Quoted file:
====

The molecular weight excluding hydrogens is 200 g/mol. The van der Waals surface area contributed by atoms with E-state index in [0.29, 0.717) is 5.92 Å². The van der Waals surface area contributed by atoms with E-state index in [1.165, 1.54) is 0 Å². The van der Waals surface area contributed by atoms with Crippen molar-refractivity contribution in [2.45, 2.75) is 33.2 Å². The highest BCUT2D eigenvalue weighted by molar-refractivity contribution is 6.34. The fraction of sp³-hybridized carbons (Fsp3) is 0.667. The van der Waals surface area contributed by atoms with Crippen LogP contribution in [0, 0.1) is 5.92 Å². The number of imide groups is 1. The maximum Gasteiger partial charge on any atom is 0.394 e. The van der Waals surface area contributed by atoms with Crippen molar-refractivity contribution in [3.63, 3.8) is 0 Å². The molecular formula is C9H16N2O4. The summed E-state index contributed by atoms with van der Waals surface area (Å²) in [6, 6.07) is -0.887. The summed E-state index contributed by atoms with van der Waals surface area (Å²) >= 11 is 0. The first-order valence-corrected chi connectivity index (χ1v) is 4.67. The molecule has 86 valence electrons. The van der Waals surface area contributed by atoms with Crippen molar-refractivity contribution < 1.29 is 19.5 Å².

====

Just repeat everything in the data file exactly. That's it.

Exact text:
The molecular weight excluding hydrogens is 200 g/mol. The van der Waals surface area contributed by atoms with E-state index in [0.29, 0.717) is 5.92 Å². The van der Waals surface area contributed by atoms with E-state index in [1.165, 1.54) is 0 Å². The van der Waals surface area contributed by atoms with Crippen molar-refractivity contribution in [2.45, 2.75) is 33.2 Å². The highest BCUT2D eigenvalue weighted by molar-refractivity contribution is 6.34. The fraction of sp³-hybridized carbons (Fsp3) is 0.667. The van der Waals surface area contributed by atoms with Crippen LogP contribution in [0, 0.1) is 5.92 Å². The number of imide groups is 1. The maximum Gasteiger partial charge on any atom is 0.394 e. The van der Waals surface area contributed by atoms with Crippen molar-refractivity contribution in [3.63, 3.8) is 0 Å². The molecular formula is C9H16N2O4. The summed E-state index contributed by atoms with van der Waals surface area (Å²) in [6, 6.07) is -0.887. The summed E-state index contributed by atoms with van der Waals surface area (Å²) >= 11 is 0. The first-order valence-corrected chi connectivity index (χ1v) is 4.67. The molecule has 86 valence electrons. The van der Waals surface area contributed by atoms with Crippen molar-refractivity contribution < 1.29 is 19.5 Å².